Are implanted chips the future of boarding passes?

These days, flying means having your travel documents in order and carrying multiple forms of identification. American fliers could potentially even have to carry a passport on domestic flights if their state does not stick to the government’s Real ID timeline.

In the future, however, this kind of ID hassle could go away altogether. Fliers could leave all their IDs at home and breeze through ticketing and security. This might sound like a pipe dream, but the technology is, apparently, already available. A Dutch man actually put the ID-free idea to the test at Stockholm’s Arlanda Airport.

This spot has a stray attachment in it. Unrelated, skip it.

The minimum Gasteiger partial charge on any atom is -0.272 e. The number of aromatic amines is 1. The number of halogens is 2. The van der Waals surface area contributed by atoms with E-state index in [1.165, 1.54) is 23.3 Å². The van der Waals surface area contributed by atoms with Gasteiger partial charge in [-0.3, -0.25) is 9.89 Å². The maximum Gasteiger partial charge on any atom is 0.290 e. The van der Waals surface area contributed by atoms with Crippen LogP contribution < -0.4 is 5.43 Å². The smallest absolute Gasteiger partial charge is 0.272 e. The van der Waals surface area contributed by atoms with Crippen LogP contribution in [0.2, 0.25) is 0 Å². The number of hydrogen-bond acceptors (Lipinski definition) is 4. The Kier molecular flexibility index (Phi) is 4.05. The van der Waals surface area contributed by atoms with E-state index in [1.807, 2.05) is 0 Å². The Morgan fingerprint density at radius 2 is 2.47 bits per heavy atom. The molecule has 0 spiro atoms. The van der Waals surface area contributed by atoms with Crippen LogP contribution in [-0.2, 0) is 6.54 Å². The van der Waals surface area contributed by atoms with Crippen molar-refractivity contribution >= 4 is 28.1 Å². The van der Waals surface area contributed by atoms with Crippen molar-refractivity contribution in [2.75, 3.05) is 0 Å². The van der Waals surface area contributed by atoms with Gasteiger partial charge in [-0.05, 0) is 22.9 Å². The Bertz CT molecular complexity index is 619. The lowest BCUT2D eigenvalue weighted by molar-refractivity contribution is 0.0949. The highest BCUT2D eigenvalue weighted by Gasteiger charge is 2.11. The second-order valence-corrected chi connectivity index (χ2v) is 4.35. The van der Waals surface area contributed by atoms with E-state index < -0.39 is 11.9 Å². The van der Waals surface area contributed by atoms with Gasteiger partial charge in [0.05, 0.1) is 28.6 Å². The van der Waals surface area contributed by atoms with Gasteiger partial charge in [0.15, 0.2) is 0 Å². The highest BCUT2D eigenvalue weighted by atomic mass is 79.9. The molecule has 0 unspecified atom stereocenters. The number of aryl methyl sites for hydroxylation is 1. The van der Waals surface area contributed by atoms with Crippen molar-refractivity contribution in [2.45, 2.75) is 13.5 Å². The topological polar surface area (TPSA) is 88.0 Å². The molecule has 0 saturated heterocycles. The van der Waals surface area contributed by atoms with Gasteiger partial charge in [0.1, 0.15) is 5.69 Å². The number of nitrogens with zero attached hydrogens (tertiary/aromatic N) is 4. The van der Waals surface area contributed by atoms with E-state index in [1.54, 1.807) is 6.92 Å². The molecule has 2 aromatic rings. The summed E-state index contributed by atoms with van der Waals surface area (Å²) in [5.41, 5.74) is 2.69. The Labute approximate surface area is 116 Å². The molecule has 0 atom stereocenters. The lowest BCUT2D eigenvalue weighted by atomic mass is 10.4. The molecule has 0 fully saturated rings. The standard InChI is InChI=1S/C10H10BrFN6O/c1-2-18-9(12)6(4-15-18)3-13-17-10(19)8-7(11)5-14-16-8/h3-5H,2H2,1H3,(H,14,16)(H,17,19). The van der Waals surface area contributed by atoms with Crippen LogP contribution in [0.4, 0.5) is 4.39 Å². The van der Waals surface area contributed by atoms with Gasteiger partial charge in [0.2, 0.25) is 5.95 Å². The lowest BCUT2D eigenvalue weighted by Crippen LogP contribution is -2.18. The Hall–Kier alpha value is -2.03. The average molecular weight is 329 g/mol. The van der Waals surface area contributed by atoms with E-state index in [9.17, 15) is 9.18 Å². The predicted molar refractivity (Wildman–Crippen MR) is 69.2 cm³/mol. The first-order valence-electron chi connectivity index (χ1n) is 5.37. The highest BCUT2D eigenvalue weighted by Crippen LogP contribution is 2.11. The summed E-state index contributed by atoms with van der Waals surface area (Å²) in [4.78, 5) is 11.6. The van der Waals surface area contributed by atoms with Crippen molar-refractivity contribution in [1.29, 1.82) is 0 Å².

Great strides have been made in the field of biometrics in the past few years. Some airports do, indeed, use fingerprinting and retinal scans to confirm passengers' identity, especially for the various pre-check programs. The high-tech tool that allowed Dutch tech entrepreneur Andreas Sjöström to breeze through Stockholm’s hub without a ticket, boarding pass or passport was much different than a digital fingerprinter, however. 

Sjöström had something called a near-field communication (NFC) chip implanted just under the skin on his hand. Since Arlanda has NFC readers, which are usually used to scan contact-less cards or smartphones, Sjöström only had to waive his hand over the readers and the chip, which held his Scandinavian Airlines EuroBonus member ID, would be read and his travel plans and identification confirmed.

FULL STORY ON FOXNEWS.COM.

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